Single-neuron observations mark steps in Alzheimer's disease

April 20, 2012, Technische Universitaet Muenchen
These are microscopic images of a brain section (bottom: overview. top: enlarged view of the visual cortex), obtained from an APP23xPS45 Alzheimer mouse, in which the beta-amyloid plaques are labeled with Thioflavin-S. Credit: Konnerth lab, TU Muenchen

Studying a mouse model of Alzheimer's disease, neuroscientists at the Technische Universitaet Muenchen have observed correlations between increases in both soluble and plaque-forming beta-amyloid – a protein implicated in the disease process – and dysfunctional developments on several levels: individual cortical neurons, neuronal circuits, sensory cognition, and behavior. Their results, published in Nature Communications, show that these changes progress in parallel and that, together, they reveal distinct stages in Alzheimer's disease with a specific order in time.

In addition to its well known, devastating effects on memory and learning, Alzheimer's disease can also impair a person's sense of smell or vision. Typically these changes in sensory cognition only show themselves behaviorally when the disease is more advanced. A new study sheds light on what is happening in the brain throughout the disease process, specifically with respect to the part of the cerebral cortex responsible for integrating visual information. A team led by Prof. Arthur Konnerth, a Carl von Linde Senior Fellow of the TUM Institute for Advanced Study, has observed Alzheimer's-related changes in the visual cortex at the single-cell level.

This schematic illustration shows the experimental arrangement for in vivo two-photon calcium imaging of stimulation-evoked neuronal activity in anesthetized mice. At left, in vivo two-photon image of the visual cortex. The neurons are stained with the calcium indicator dye Oregon Green BAPTA-1 (green, OGB-1) and the astrocytes with Sulforhodamine 101 (yellow, SR101). Right, visual stimuli were projected on a screen placed in front of the eye of the mouse. Credit: Konnerth lab, TU Muenchen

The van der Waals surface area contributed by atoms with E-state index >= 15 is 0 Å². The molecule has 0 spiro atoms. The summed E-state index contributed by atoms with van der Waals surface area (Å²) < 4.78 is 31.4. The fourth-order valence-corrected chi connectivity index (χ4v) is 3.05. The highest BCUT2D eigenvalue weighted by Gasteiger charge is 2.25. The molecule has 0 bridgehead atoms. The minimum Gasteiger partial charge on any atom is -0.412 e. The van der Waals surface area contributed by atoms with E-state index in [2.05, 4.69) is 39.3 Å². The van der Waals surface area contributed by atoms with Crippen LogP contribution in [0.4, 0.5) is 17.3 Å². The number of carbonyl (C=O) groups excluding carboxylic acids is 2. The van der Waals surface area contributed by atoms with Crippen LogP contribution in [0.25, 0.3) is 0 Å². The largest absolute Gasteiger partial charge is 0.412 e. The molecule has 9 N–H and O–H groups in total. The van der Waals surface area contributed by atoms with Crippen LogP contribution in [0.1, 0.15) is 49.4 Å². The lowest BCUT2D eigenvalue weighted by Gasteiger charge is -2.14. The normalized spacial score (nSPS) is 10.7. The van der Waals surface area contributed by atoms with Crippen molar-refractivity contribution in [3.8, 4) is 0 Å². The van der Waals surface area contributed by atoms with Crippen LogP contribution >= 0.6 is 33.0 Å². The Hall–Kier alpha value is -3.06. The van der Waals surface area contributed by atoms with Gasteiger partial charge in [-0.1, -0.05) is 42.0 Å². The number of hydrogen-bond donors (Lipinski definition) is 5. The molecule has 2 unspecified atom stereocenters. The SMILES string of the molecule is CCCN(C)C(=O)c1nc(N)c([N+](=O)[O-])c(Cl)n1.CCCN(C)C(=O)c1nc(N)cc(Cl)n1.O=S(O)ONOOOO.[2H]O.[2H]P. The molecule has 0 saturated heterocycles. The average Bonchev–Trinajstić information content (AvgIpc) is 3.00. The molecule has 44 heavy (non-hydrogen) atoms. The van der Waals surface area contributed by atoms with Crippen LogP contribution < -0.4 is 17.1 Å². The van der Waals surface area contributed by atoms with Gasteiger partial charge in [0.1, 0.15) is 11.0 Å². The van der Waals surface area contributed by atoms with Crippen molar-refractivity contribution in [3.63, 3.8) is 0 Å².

Using a technique called two-photon calcium imaging, the researchers recorded both spontaneous and stimulated signaling activity in cortical of living mice: transgenic mice carrying mutations that cause Alzheimer's disease in humans, and wild-type mice as a control group. By observing how neuronal signaling responded to a special kind of vision test – in which a simple grating pattern of light and dark bars moves in front of the mouse's eye – the scientists could characterize the visual circuit as being more or less "tuned" to specific orientations and directions of movement.

Konnerth explains, "Like many Alzheimer's patients, the diseased mice have impairments in their ability to discriminate visual objects. Our results provide important new insights on the cause that may underlie the impaired behavior, by identifying in the visual cortex a fraction of neurons with a strongly disturbed function." And within this group, the researchers discovered, there are two subsets of neurons – both dysfunctional, but in completely different ways. One subset, thought to be the first neurons to degenerate, showed no activity at all; the other showed a pathologically high level of activity, rendering these neurons incapable of properly sensing objects in the mouse's environment. "While around half of the neurons in the visual cortex were disturbed in one way or the other, roughly half responded normally," notes Christine Grienberger, a doctoral candidate in Konnerth's institute and first author of this paper. "That could have significant implications for future research in the field of Alzheimer's disease, as our findings raise the question of whether future work only needs to target this population of neurons that are disturbed in their function."

This is a table illustrating the staged decline of the cortical circuit function on the level of the beta-amyloid load, the behavioral deficits and the visual processing. Credit: Konnerth lab, TU Muenchen

The in vivo single-neuron experiments were carried out for three age groups, corresponding to different stages of this progressive, degenerative disease. The results were correlated with other measurements, including soluble beta-amyloid levels and the density of beta-amyloid plaques in the brain tissue. The researchers' findings show for the first time a progressive decline of function in cortical circuits. "An important conclusion from this study," Konnerth says, "is that the Alzheimer's disease-related changes on all levels – including behavior, cortical circuit dysfunction, and the density of amyloid plaques in diseased brains – progress in parallel in a distinct temporal order. In the future, the identification of such stages in patients may help researchers pinpoint stage-specific and effective therapies, with reduced levels of side effects."

Explore further: Epigenetic culprit in Alzheimer's memory decline

More information: Nature Communications, April 10, 2012. DOI: 10.1038/ncomms1783

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